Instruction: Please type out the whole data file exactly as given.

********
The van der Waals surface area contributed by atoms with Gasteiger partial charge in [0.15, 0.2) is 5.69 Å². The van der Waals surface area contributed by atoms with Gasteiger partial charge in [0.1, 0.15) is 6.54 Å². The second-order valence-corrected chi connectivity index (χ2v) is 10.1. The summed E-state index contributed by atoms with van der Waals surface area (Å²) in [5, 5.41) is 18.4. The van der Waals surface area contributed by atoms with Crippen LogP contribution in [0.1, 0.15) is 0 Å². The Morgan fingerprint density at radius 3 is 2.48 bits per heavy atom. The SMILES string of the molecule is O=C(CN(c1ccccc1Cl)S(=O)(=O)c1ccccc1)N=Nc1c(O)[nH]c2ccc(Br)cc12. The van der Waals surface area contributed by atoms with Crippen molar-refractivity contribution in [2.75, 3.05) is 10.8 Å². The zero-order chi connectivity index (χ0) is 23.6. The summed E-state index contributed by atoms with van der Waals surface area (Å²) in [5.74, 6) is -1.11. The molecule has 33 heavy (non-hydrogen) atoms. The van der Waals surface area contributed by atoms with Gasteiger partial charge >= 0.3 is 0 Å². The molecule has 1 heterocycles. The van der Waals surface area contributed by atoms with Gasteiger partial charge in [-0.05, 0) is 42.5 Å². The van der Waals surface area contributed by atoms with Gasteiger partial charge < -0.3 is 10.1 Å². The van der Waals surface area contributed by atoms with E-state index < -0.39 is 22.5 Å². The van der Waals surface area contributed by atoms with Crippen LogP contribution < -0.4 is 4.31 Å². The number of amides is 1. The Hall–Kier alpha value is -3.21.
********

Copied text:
The van der Waals surface area contributed by atoms with Gasteiger partial charge in [0.15, 0.2) is 5.69 Å². The van der Waals surface area contributed by atoms with Gasteiger partial charge in [0.1, 0.15) is 6.54 Å². The second-order valence-corrected chi connectivity index (χ2v) is 10.1. The summed E-state index contributed by atoms with van der Waals surface area (Å²) in [5, 5.41) is 18.4. The van der Waals surface area contributed by atoms with Crippen LogP contribution in [0.1, 0.15) is 0 Å². The Morgan fingerprint density at radius 3 is 2.48 bits per heavy atom. The SMILES string of the molecule is O=C(CN(c1ccccc1Cl)S(=O)(=O)c1ccccc1)N=Nc1c(O)[nH]c2ccc(Br)cc12. The van der Waals surface area contributed by atoms with Crippen molar-refractivity contribution in [2.75, 3.05) is 10.8 Å². The zero-order chi connectivity index (χ0) is 23.6. The summed E-state index contributed by atoms with van der Waals surface area (Å²) in [5.74, 6) is -1.11. The molecule has 33 heavy (non-hydrogen) atoms. The van der Waals surface area contributed by atoms with Gasteiger partial charge >= 0.3 is 0 Å². The molecule has 1 heterocycles. The van der Waals surface area contributed by atoms with Gasteiger partial charge in [-0.05, 0) is 42.5 Å². The van der Waals surface area contributed by atoms with Gasteiger partial charge < -0.3 is 10.1 Å². The van der Waals surface area contributed by atoms with E-state index < -0.39 is 22.5 Å². The van der Waals surface area contributed by atoms with Crippen LogP contribution < -0.4 is 4.31 Å². The number of amides is 1. The Hall–Kier alpha value is -3.21.